KALAHEO — General Manager Fred Cowell of Kaua‘i Coffee Company said his nearly 3,000 acres of coffee is just coming out of its bloom season.
“We monitor the blooming very closely because the blooming tells us when the fruit is going to be ready,” Cowell said.
Like other businesses, Kauai Coffee Company has had to furlough some workers during the pandemic. The visitor center was closed during the mandated shutdown last year. In addition, the coffee company has also had to worry about a fungus possibly roaming on the island.
So far, the coffee leaf rust (CLR), caused by the fungus Hemileia Vastatrix has not made it to Kaua‘i. However, the Hawai‘i Department of Agriculture has expanded the CLR-infested areas to other islands so coffee farms quarantine their coffee orchards to help stop the spread of the disease.
In a March press release, the HDOA said they filed a request for a specific exemption from the U.S. Environmental Protection Agency to allow Hawai`i coffee growers to use a fungicide to help manage CLR, a fungus that is a serious threat to Hawai`i’s $56 million coffee industry.
Later this month, HDOA said the Board is also expected to consider expanding the CLR-infested areas designated, regarding coffee quarantine measures that restricted the movement of coffee plants and plant parts and other CLR hosts from Maui and the Hawai‘i Island, to include Lana‘i, and O‘ahu.
HDOA said these actions are being taken due to CLR detections on Maui and Hawai`i Island in October 2020, and more recently on Lana‘i and O‘ahu.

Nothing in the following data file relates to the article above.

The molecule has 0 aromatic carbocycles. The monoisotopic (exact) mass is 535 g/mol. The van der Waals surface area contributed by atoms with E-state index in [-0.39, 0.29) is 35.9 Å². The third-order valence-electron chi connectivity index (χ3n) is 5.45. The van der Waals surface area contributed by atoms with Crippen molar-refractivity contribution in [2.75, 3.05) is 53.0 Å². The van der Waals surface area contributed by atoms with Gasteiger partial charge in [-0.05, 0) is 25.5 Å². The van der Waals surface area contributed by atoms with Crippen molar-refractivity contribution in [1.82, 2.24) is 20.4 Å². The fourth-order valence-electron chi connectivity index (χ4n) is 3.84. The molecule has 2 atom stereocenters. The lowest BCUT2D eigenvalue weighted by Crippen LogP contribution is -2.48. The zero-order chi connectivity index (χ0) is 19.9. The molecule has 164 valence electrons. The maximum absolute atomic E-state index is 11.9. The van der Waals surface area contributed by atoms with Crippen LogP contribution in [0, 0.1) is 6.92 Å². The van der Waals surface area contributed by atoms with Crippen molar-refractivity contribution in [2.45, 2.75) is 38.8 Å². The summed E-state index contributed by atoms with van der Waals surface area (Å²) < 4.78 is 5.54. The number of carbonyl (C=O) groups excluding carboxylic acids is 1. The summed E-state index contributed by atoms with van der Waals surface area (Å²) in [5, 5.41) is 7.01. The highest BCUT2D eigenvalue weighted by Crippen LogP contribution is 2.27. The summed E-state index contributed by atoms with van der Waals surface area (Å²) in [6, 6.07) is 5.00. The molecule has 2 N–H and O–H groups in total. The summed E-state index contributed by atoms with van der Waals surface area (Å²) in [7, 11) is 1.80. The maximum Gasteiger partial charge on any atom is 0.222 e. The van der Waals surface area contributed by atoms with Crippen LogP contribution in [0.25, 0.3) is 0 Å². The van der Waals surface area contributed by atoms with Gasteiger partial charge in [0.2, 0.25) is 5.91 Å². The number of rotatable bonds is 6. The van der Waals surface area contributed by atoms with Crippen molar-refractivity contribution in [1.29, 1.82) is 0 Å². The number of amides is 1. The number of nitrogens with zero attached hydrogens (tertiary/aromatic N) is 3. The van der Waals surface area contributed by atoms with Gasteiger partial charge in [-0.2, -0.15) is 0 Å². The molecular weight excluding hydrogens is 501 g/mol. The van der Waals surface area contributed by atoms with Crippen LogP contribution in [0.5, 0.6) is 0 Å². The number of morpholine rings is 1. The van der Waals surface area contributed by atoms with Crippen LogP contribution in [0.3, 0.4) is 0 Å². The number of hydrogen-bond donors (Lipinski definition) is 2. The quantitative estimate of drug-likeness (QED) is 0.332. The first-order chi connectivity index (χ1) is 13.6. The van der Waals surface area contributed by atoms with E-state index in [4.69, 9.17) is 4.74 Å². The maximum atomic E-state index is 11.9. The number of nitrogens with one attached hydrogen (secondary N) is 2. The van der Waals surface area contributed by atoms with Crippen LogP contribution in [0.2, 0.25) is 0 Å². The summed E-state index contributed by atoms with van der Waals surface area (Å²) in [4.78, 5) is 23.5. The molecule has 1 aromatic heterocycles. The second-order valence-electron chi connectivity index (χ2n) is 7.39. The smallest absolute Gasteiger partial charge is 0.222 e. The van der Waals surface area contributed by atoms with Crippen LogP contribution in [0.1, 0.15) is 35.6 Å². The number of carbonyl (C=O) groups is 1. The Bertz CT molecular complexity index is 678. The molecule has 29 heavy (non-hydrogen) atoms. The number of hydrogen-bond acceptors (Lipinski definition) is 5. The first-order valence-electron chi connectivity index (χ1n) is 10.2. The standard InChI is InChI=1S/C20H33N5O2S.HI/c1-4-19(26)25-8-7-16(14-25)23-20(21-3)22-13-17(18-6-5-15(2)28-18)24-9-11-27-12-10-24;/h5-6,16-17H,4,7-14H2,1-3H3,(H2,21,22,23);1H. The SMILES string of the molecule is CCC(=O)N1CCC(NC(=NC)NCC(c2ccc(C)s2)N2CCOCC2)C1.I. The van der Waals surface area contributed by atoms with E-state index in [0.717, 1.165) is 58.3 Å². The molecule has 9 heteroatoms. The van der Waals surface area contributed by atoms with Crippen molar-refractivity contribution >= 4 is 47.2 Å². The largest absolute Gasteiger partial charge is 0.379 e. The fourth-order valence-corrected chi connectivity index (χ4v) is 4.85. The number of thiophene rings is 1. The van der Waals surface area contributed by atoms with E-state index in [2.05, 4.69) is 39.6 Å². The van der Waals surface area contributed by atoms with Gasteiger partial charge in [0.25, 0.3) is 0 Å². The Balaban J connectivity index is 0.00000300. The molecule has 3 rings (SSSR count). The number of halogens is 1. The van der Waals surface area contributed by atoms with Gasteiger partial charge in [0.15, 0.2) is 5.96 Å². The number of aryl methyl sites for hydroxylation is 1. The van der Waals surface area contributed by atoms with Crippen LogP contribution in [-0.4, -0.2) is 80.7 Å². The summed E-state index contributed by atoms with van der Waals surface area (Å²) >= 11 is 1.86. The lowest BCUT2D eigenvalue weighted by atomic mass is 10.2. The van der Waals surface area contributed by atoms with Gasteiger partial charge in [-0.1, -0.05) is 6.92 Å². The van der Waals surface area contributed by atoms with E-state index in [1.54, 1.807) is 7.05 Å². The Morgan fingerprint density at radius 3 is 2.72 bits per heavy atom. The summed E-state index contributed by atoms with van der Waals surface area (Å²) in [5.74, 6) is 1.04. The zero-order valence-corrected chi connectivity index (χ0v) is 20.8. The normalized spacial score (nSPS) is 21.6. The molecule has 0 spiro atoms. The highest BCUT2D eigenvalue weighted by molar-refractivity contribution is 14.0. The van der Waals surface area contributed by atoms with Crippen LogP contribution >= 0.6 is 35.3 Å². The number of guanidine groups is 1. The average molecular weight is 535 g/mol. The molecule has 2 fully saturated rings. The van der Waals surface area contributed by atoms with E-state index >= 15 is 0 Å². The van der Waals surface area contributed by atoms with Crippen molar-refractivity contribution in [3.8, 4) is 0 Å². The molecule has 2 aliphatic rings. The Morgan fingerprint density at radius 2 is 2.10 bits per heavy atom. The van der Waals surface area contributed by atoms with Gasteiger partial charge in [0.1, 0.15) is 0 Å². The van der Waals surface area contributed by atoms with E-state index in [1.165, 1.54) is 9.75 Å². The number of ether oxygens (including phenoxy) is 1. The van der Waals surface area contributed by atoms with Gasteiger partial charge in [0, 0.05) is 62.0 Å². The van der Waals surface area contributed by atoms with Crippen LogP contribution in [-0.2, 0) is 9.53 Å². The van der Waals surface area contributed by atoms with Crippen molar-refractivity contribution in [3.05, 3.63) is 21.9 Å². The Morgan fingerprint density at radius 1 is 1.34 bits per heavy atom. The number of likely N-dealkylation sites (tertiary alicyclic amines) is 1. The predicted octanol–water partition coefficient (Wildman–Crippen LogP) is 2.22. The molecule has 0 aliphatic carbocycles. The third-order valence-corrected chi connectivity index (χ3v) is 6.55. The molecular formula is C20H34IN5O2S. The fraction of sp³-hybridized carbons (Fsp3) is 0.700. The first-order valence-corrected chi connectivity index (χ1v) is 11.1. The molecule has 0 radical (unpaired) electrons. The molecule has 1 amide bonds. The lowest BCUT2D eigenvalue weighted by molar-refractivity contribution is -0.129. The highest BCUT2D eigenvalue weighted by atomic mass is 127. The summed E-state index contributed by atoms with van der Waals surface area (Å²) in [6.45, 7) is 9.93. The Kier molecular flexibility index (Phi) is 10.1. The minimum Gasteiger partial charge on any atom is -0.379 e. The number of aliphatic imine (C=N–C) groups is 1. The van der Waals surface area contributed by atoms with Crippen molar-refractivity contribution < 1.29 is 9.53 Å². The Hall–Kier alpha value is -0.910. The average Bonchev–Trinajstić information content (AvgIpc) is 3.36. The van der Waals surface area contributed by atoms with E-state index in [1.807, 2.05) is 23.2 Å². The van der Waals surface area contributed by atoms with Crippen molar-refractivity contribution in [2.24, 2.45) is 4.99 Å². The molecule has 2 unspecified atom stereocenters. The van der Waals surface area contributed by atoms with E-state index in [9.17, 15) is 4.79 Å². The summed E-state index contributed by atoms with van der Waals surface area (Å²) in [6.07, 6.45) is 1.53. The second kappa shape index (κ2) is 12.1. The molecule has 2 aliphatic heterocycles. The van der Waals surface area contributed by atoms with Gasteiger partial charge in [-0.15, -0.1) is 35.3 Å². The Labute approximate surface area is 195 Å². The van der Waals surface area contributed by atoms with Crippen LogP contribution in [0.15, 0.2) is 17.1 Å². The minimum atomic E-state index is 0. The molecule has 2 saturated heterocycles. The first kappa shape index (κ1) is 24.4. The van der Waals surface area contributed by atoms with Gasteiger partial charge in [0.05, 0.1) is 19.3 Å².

On March 3, Gov. David Ige delegated the authority to submit the EPA emergency application to Hawai`i Board of Agriculture chair Phyllis Shimabukuro-Geiser.
“Coffee leaf rust is a plant pathogen that cannot be eradicated once it takes hold so it’s important that we use all available tools, including the use of fungicides, to help manage the problem,” said Shimabukuro-Geiser. “We ask all those who have coffee plants to survey their plants and report possible infections so various management strategies may be implemented to minimize the impact on our important coffee industry.”
Unlike the island of Maui or the Island of Hawai‘i, Kaua‘i’s coffee farmers do not need to quarantine their coffee trees, yet they are still cautious and are doing everything they can to protect their coffee orchards from CLR.
“So the coffee leaf for us that they found out heavily on the Big Island and also heavily on Maui has come to the other islands,” Cowell said. “The state Department of Ag placed a quarantine on any movement of coffee by potential coffee leaf for us bearing products from those locations — so no leaves, soil, or green coffee.
“One thing I cannot protect against is somebody visiting from a farm in Kona and then showing up at my Visitor Center.”
Cowell said once the coffee is roasted, the rust, which is a fungus of spore is killed.
“But you can imagine green coffee or somebody bringing small plants or other kinds of things, could bring it (here) very easily,” Cowell said. “The quarantine has been put in place and then when they found it on Oahu and on Lanai, it was very standard for the Department of Ag to then place that quarantine on those products as well.”
Stephanie Shinno, education, business, and community reporter, can be reached at 245-0424 or email@example.com.